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Natasha Brennan
McClatchy Northwest

Native talent and audience members traveled nationwide for an event aimed at gathering laughs and proving to tribal casinos an all-Native lineup can sell out a big venue.

More than 700 people gathered Feb. 5 at the Performing Arts and Event Center in Federal Way, Washington for NSO Entertainment’s third sold-out Native Comedy Jam.

“I want people to see — the casinos to see — that there’s talented people in their own communities, they just need to be given that chance. And that’s what this event does. It gives these talented artists a chance to be seen. Lots of Tribes here could really benefit from what we’re doing,” said Mike Ruffin, founder and CEO of NSO Entertainment.

The show opened up with emcee Kasey “Rezzalicious” Nicholson, a citizen of the A’aa’niii’nin (WhiteClay Nation) of the Fort Belknap Indian Reservation.

“We’re showing how talented we are that we can pull off selling over 700 seats and making an enjoyable, entertaining show for almost three hours,” said Nicholson. “It’s so important for the casinos to look into the Native pool of artists and entertainers.”

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Following Nicholson was Diné and Hopi comedian James Junes. He began his set expressing his hopefulness for the future of Native comedy.

“We’re finally being recognized for our talents. I want to see it more in the next 50 years,” Junes said.

Performing at half-time were Pawnee and Choctaw rappers Lil Mike and Funny Bone, known together as Mike Bone. The duo — who rose to nationwide fame on “American’s Got Talent” in 2013 and are now rolling off the recent success of “Reservation Dogs” on Hulu — was one of the most anticipated acts of the night.

Finishing each other’s sentences, the pair said Native humor is not only something the crowd can connect with, but it also sheds light on serious issues, making it even more important to bring Native humor into the mainstream.

“It’s relatable to a lot of people of color’s comedy. We take our real-life circumstances and embrace it and learn to laugh at it,” Funny Bone said.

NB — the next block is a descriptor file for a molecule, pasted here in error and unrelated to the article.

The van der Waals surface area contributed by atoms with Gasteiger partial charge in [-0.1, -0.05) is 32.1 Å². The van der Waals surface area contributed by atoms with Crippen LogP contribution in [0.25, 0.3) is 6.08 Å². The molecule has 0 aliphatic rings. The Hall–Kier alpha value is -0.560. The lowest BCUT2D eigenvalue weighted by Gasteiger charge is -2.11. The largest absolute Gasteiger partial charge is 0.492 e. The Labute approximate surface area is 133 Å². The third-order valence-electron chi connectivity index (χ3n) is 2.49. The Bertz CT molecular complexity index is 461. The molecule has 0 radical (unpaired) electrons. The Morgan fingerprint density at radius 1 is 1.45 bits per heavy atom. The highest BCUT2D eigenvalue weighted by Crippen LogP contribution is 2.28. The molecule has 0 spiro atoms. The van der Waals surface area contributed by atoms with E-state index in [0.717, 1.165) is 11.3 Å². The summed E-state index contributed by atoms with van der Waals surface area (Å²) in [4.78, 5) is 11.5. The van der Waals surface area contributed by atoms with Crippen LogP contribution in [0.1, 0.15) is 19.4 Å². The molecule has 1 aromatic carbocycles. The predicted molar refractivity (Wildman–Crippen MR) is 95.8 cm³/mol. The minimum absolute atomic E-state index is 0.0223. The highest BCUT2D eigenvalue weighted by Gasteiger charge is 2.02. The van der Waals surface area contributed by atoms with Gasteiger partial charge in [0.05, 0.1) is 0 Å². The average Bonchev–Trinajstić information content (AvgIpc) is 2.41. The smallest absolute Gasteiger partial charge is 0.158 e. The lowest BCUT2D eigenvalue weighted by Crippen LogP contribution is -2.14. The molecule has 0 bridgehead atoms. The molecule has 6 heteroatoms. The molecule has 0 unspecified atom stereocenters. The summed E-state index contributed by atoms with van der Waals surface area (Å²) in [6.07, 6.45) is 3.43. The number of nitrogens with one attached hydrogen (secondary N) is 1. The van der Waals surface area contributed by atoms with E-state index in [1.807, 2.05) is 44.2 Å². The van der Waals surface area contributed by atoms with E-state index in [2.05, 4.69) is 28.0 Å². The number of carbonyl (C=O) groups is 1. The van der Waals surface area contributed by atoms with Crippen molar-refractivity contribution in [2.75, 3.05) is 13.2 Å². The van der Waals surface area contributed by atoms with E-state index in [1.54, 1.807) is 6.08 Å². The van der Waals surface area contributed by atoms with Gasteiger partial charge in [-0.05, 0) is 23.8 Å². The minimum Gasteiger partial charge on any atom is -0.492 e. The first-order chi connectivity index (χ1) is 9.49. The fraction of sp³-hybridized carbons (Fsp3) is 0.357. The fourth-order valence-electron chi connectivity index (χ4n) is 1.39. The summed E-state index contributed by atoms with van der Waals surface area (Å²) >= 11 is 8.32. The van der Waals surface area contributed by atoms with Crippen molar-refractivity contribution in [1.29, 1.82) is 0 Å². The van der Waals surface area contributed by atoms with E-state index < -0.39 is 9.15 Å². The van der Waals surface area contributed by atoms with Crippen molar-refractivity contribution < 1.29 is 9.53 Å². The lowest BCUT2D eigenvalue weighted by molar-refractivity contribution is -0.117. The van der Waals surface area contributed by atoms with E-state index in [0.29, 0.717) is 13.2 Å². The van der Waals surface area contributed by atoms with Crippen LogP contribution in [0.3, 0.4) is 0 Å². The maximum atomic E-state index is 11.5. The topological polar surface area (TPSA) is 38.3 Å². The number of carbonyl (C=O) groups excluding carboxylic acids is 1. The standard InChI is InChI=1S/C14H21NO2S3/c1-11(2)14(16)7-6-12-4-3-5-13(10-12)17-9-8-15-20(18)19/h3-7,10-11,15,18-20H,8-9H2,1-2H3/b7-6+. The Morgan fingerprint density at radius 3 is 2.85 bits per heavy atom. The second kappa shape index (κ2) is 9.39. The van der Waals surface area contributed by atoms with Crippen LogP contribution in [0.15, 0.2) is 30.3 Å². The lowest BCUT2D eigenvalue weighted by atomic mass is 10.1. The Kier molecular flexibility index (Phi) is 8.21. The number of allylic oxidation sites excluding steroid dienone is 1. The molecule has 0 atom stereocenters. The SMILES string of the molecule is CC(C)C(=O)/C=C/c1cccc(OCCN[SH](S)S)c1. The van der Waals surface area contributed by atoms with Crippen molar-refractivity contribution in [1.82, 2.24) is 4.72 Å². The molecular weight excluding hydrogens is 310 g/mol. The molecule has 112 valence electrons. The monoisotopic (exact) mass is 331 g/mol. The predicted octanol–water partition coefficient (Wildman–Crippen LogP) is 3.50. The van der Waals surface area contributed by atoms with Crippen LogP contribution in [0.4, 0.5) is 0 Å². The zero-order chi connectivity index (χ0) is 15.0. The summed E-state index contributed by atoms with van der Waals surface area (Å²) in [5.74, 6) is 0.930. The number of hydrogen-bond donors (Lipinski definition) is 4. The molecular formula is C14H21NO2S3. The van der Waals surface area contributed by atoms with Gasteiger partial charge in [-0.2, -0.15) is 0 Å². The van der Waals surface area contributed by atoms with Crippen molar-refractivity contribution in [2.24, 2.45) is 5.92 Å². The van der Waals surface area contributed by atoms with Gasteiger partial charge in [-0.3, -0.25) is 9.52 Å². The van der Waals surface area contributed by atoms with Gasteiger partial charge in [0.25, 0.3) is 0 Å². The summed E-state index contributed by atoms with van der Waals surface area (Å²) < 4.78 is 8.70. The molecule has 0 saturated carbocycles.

Comedian Tatanka Means, who is of Diné, Oglala Lakota and Omaha descent, said bringing in Native talent seems like an obvious choice for Tribal casinos.

“I don’t know why it’s not happening already. If we were able to get into Indian casinos once a month at 12 different casinos all over the U.S., we could be touring, but it’s so hard to convince anybody. They should have a responsibility as a Native casino to bring in Native entertainment sometimes,” he said.

Means was named The National Indian Gaming Association’s Entertainer of the Year for 2018 and will be playing John Wren in the Martin Scorsese film “Killers of the Flower Moon” set to release this year.

“They’re bringing in people that are retired or been off the circuit a long time, but you have current talent — rising talent — who needs support,” he said.

The line-up concluded with Tonia Jo Hall, a comedian from the Mandan, Hidatsa and Arikara Nation and Standing Rock Sioux. Known as “Auntie Beachress,” Hall’s set gave the audience comedic Native auntie life lessons.

The last few comedy jams have been held at local event centers, with Native comedy nights held at comedy clubs in Tacoma and Spokane.

Ruffin said his dream is that the show, which features a rotating line-up of Native talent, finds a home at a Native casino so the funds put into renting the space can go back into the community.

The crowd raised $2,350 for the Indigenous survivor-led organization Innovations Human Trafficking Collaborative based in Olympia.

The next Native Comedy Jam, to be held at the Performing Arts and Event Center in Federal Way June 18, will be sponsored by the Nisqually Indian Tribe.

“There’s a stigma that casinos don’t hire Native talent, but this Native casino believes in us. They support us. That’s huge. It’s what this is all about,” Nicholson said.

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Natasha Brennan covers Indigenous Affairs for Northwest McClatchy Newspapers. She’s a member of the Report for America corps.

This story was published through AP Storyshare.